When Do 'Closed Camps' Become Prisons by Another Name?

14 Pages Posted: 17 Mar 2022 Last revised: 22 Apr 2022

See all articles by Mara Redlich Revkin

Mara Redlich Revkin

Duke University School of Law; Georgetown University Law Center

Date Written: April 19, 2022


There is an inherent tension between the widespread practice of establishing camps to provide temporary housing and humanitarian assistance to migrants and the fundamental human right to freedom of movement. According to the United Nations High Commissioner for Refugees (UNHCR), some degree of limitation on rights—including movement—is “the defining characteristic” of camps. International law permits states to impose some restrictions on the movement of migrants, including temporary confinement in “closed camps,” for lawful purposes including identity verification and security screening in situations of war, emergency, or other grave and exceptional circumstances, but subject to important limitations: restrictions must be proportional, non-discriminatory, and time-limited. Closed camps, from which residents are not free to leave because they are suspected of presenting threats including crime, extremism, or disease, are a relatively recent development in the modern migration management regime and have become more common over time in a trend that is likely driven by the increased frequency of subnational conflicts resulting in high levels of internal displacement and the growing securitization of systems for managing large transnational flows of “mixed migrants.” U.N. agencies have provided some general guidelines on the human rights and humanitarian conditions that must be satisfied in order for closed camps to comply with international law including access to education, healthcare, documentation, and courts, as well as communication and contact with family. However, in practice, the states and non-state actors who manage closed camps can and have violated these conditions with impunity in the absence of accountability mechanisms to enforce their compliance. This article uses a case study of Al-Hol, a closed camp in northeast Syria where more than 56,000 people—mostly children and women—from at least sixty different countries have been confined since 2019 on suspicion of having family or other ties to the Islamic State in Iraq and Syria (ISIL) to illustrate how closed camps can become open-air prisons by another name and therefore require close monitoring and further study.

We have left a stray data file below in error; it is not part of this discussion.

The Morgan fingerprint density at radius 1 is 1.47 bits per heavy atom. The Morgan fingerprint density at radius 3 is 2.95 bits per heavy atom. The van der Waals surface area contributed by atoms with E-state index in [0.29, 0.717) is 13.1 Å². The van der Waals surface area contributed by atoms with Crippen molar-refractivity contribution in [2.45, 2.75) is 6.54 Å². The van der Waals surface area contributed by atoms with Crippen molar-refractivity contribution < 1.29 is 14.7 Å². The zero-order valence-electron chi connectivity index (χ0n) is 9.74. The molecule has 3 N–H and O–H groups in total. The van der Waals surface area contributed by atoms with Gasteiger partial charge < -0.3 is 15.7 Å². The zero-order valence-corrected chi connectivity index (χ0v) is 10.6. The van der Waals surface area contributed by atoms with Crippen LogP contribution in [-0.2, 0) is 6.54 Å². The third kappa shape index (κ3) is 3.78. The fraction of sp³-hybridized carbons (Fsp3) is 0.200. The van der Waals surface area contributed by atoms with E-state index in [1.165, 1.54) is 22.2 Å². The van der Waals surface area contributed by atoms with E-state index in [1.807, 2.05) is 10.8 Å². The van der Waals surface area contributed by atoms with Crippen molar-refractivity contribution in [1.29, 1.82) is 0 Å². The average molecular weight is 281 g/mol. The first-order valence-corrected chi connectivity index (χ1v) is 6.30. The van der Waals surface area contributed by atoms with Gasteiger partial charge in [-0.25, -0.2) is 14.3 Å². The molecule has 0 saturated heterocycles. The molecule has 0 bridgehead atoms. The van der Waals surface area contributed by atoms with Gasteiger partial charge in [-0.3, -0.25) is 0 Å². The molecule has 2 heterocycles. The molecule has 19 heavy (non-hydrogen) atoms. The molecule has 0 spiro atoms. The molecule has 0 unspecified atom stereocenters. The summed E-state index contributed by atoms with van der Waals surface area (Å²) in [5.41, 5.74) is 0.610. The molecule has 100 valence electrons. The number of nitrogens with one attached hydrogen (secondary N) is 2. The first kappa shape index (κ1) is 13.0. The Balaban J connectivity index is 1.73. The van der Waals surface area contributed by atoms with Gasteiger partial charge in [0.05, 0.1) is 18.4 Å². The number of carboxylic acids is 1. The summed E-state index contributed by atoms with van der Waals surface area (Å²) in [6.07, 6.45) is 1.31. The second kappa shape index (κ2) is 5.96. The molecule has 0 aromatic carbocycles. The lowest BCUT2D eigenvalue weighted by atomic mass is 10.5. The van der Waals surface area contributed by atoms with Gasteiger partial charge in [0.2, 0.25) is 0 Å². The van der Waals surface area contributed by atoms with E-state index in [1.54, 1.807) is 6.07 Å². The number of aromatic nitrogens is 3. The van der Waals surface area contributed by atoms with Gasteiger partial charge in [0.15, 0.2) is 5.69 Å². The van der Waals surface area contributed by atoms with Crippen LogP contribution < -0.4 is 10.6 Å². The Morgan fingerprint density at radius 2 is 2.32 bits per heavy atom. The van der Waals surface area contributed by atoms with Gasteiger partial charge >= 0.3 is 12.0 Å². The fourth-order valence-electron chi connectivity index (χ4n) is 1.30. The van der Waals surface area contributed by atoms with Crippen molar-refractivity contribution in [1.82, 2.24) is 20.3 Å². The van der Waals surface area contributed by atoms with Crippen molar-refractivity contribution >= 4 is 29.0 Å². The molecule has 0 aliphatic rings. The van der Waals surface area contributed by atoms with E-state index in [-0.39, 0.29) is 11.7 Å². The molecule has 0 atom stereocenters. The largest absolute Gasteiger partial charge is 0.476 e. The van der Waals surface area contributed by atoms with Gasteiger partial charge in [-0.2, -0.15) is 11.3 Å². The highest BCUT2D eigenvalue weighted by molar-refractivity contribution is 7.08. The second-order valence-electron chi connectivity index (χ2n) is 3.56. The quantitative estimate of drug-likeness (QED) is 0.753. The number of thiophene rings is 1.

Keywords: Migration, Closed Camps, Human Rights, International Refugee Law, Islamic State, Syria

Suggested Citation

Revkin, Mara Redlich, When Do 'Closed Camps' Become Prisons by Another Name? (April 19, 2022). Yale Journal of International Law, Vol. 47, Available at SSRN: https://ssrn.com/abstract=4057163 or http://dx.doi.org/10.2139/ssrn.4057163

Mara Redlich Revkin (Contact Author)

Duke University School of Law ( email )

Box 90360
Durham, NC 27708-0360
United States

Georgetown University Law Center ( email )

600 New Jersey Avenue, NW
Washington, DC 20001
United States

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